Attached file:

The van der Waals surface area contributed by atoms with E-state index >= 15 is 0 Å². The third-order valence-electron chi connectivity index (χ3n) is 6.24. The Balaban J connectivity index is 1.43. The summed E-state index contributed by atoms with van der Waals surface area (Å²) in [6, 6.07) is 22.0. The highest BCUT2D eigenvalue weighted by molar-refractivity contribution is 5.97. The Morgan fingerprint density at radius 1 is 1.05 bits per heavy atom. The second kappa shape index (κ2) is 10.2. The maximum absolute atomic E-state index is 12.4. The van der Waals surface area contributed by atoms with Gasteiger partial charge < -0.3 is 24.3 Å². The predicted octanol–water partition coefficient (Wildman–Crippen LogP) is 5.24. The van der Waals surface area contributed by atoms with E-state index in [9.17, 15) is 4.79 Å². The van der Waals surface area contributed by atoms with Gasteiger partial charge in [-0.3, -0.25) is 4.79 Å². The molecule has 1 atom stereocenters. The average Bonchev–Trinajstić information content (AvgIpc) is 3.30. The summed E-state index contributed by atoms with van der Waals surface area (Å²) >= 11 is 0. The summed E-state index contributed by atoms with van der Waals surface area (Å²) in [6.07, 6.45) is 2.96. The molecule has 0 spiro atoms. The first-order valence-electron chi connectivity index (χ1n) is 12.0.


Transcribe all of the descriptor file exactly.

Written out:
The van der Waals surface area contributed by atoms with E-state index >= 15 is 0 Å². The third-order valence-electron chi connectivity index (χ3n) is 6.24. The Balaban J connectivity index is 1.43. The summed E-state index contributed by atoms with van der Waals surface area (Å²) in [6, 6.07) is 22.0. The highest BCUT2D eigenvalue weighted by molar-refractivity contribution is 5.97. The Morgan fingerprint density at radius 1 is 1.05 bits per heavy atom. The second kappa shape index (κ2) is 10.2. The maximum absolute atomic E-state index is 12.4. The van der Waals surface area contributed by atoms with Gasteiger partial charge < -0.3 is 24.3 Å². The predicted octanol–water partition coefficient (Wildman–Crippen LogP) is 5.24. The van der Waals surface area contributed by atoms with E-state index in [9.17, 15) is 4.79 Å². The van der Waals surface area contributed by atoms with Gasteiger partial charge in [-0.3, -0.25) is 4.79 Å². The molecule has 1 atom stereocenters. The average Bonchev–Trinajstić information content (AvgIpc) is 3.30. The summed E-state index contributed by atoms with van der Waals surface area (Å²) >= 11 is 0. The summed E-state index contributed by atoms with van der Waals surface area (Å²) in [6.07, 6.45) is 2.96. The molecule has 0 spiro atoms. The first-order valence-electron chi connectivity index (χ1n) is 12.0.